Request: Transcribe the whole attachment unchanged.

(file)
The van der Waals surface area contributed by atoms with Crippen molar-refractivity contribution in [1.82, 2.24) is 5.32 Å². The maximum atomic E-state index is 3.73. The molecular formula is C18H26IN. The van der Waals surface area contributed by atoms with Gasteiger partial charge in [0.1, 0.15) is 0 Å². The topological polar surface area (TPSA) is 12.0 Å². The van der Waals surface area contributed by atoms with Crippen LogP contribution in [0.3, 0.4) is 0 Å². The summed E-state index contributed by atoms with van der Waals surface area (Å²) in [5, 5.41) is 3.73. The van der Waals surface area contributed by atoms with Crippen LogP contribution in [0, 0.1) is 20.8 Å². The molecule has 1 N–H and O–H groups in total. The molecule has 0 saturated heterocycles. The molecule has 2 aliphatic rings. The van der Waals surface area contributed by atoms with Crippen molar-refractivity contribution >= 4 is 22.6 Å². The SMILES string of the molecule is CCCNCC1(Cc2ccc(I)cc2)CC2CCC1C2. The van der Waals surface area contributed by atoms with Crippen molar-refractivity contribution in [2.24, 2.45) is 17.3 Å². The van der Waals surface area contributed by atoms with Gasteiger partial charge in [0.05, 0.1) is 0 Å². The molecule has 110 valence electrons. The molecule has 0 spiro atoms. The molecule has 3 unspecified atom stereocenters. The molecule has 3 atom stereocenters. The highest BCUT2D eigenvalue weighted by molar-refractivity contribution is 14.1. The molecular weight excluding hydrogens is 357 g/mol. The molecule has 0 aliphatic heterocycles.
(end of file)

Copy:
The van der Waals surface area contributed by atoms with Crippen molar-refractivity contribution in [1.82, 2.24) is 5.32 Å². The maximum atomic E-state index is 3.73. The molecular formula is C18H26IN. The van der Waals surface area contributed by atoms with Gasteiger partial charge in [0.1, 0.15) is 0 Å². The topological polar surface area (TPSA) is 12.0 Å². The van der Waals surface area contributed by atoms with Crippen LogP contribution in [0.3, 0.4) is 0 Å². The summed E-state index contributed by atoms with van der Waals surface area (Å²) in [5, 5.41) is 3.73. The van der Waals surface area contributed by atoms with Crippen LogP contribution in [0, 0.1) is 20.8 Å². The molecule has 1 N–H and O–H groups in total. The molecule has 0 saturated heterocycles. The molecule has 2 aliphatic rings. The van der Waals surface area contributed by atoms with Crippen molar-refractivity contribution >= 4 is 22.6 Å². The SMILES string of the molecule is CCCNCC1(Cc2ccc(I)cc2)CC2CCC1C2. The van der Waals surface area contributed by atoms with Crippen molar-refractivity contribution in [2.24, 2.45) is 17.3 Å². The van der Waals surface area contributed by atoms with Gasteiger partial charge in [0.05, 0.1) is 0 Å². The molecule has 110 valence electrons. The molecule has 0 spiro atoms. The molecule has 3 unspecified atom stereocenters. The molecule has 3 atom stereocenters. The highest BCUT2D eigenvalue weighted by molar-refractivity contribution is 14.1. The molecular weight excluding hydrogens is 357 g/mol. The molecule has 0 aliphatic heterocycles.